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What is a tissue?
A collection/group of specialised cells of one or more types, working together with a common function.
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What is an organ?
A collection of different types of tissues, working together with a common function.
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Describe how cells are organised in multicellular organisms.
1)Cells differentiate and become specialised.2)Group of cells form tissues.3)Groups of tissues form organs.4)Groups of organs form organ systems.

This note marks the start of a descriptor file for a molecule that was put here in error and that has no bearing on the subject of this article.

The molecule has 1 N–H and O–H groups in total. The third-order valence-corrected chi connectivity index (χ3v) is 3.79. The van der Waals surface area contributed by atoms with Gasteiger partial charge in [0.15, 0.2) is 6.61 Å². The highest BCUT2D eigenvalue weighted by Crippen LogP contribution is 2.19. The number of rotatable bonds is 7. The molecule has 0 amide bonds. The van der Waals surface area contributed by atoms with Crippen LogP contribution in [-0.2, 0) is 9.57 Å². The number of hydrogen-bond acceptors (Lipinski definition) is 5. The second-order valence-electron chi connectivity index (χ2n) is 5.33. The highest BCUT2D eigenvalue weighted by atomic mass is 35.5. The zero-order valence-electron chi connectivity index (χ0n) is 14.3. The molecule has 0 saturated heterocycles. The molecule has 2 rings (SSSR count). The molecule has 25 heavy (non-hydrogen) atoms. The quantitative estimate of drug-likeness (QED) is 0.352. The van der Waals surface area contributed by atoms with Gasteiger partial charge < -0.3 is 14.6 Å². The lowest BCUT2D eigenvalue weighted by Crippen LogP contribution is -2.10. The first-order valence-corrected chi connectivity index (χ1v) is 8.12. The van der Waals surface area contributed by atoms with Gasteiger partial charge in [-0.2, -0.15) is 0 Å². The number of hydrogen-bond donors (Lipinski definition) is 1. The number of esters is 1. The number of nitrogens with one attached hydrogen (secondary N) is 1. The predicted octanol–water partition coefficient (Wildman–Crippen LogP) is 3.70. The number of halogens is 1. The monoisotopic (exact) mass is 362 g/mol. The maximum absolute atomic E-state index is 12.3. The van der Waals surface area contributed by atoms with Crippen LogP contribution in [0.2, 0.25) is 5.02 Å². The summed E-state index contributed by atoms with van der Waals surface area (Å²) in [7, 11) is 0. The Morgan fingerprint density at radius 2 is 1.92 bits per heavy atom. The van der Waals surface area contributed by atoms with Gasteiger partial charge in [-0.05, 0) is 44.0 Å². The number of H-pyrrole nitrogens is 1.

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What is the function of epithelial?
Forms layers and linings.
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What is the function of connective tissue?
Holds structures together and provides support.
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What is the function of muscle tissue?
Consists of cells specialised to contract and move certain parts of the body.
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What is the function of nervous tissue?
Converts stimuli into electrical impulses and conducts these electrical impulses.
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What are two types of animal epithelial tissue?
1)Squamous epithelial tissue.2)Ciliated epithelial tissue.
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Describe squamous epithelial tissue.